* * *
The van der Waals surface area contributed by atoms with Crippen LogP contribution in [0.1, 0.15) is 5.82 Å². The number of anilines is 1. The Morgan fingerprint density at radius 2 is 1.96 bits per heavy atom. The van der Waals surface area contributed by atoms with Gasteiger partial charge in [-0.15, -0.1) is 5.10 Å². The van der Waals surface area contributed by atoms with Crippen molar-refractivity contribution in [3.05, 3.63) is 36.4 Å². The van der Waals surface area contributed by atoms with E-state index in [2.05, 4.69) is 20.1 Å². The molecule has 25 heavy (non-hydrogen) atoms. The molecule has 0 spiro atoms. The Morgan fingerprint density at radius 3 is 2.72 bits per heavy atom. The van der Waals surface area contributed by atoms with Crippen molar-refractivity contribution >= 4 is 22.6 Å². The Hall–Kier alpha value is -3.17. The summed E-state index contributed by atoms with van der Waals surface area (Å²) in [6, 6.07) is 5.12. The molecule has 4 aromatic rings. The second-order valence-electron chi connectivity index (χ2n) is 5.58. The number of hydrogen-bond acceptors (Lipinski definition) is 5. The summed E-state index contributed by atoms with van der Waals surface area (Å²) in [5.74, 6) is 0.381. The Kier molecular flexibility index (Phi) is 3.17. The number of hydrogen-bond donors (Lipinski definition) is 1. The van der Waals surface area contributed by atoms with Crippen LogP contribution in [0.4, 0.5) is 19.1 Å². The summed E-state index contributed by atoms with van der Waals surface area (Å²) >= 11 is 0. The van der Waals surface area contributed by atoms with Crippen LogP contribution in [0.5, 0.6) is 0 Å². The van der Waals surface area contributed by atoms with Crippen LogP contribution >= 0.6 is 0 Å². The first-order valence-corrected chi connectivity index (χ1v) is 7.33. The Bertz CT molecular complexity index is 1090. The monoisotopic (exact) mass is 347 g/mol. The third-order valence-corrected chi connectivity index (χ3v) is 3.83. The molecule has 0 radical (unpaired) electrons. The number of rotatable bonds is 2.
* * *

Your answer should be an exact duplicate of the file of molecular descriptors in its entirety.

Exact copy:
The van der Waals surface area contributed by atoms with Crippen LogP contribution in [0.1, 0.15) is 5.82 Å². The number of anilines is 1. The Morgan fingerprint density at radius 2 is 1.96 bits per heavy atom. The van der Waals surface area contributed by atoms with Gasteiger partial charge in [-0.15, -0.1) is 5.10 Å². The van der Waals surface area contributed by atoms with Crippen molar-refractivity contribution in [3.05, 3.63) is 36.4 Å². The van der Waals surface area contributed by atoms with E-state index in [2.05, 4.69) is 20.1 Å². The molecule has 25 heavy (non-hydrogen) atoms. The molecule has 0 spiro atoms. The Morgan fingerprint density at radius 3 is 2.72 bits per heavy atom. The van der Waals surface area contributed by atoms with Crippen molar-refractivity contribution >= 4 is 22.6 Å². The Hall–Kier alpha value is -3.17. The summed E-state index contributed by atoms with van der Waals surface area (Å²) in [6, 6.07) is 5.12. The molecule has 4 aromatic rings. The second-order valence-electron chi connectivity index (χ2n) is 5.58. The number of hydrogen-bond acceptors (Lipinski definition) is 5. The summed E-state index contributed by atoms with van der Waals surface area (Å²) in [5.74, 6) is 0.381. The Kier molecular flexibility index (Phi) is 3.17. The number of hydrogen-bond donors (Lipinski definition) is 1. The van der Waals surface area contributed by atoms with Crippen LogP contribution in [0.4, 0.5) is 19.1 Å². The summed E-state index contributed by atoms with van der Waals surface area (Å²) >= 11 is 0. The van der Waals surface area contributed by atoms with Crippen LogP contribution in [0.5, 0.6) is 0 Å². The van der Waals surface area contributed by atoms with Crippen LogP contribution >= 0.6 is 0 Å². The first-order valence-corrected chi connectivity index (χ1v) is 7.33. The Bertz CT molecular complexity index is 1090. The monoisotopic (exact) mass is 347 g/mol. The third-order valence-corrected chi connectivity index (χ3v) is 3.83. The molecule has 0 radical (unpaired) electrons. The number of rotatable bonds is 2.